While Greece continues to give him a headache, Mario Draghi has something to celebrate. The weaker euro is doing exactly what he wants it to: raise prices.
After five months at or below zero, prices have started to rise again, and faster than economists had predicted. The latest study published by the European Central Bank's Economic Bulletin suggests that prices could accelerate further this year thanks to impact of the weaker euro on imports.
The single currency lost about a quarter of its value against the dollar between June 2014 and March 2015. The depreciation means imports become more expensive for those using the euro in the 19-nation bloc.
The study intimates that the full effects have yet to trickle down to the rest of the economy, starting with producer prices -- what companies charge for the goods when they leave the factory.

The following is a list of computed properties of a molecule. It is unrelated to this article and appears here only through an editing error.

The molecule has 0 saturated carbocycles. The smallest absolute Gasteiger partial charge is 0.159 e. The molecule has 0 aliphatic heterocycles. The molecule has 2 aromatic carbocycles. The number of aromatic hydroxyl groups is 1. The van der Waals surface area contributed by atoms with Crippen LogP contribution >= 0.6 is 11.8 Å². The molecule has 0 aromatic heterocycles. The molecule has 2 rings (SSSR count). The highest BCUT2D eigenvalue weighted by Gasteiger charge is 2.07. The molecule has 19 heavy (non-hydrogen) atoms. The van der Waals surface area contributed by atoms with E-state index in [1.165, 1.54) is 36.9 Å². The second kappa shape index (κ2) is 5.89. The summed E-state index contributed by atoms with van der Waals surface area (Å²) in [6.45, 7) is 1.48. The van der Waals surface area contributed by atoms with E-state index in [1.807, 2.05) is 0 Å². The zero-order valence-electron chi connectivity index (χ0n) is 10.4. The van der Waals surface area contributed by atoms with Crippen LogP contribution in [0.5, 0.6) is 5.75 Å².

In short, it might take a while for the euro's decline to be reflected in consumer prices.
How long, you may ask.
"The largest effect of the recent depreciation on inflation may only come to the fore by the end of 2015," according to the study.
This would be in line with Draghi's forecasts and bolster his defense of quantitative easing -- his means of stimulating the economy by buying bonds and in so doing raising their price.
At some point later this year, though, someone might ask when will inflation start to be too much of a good thing?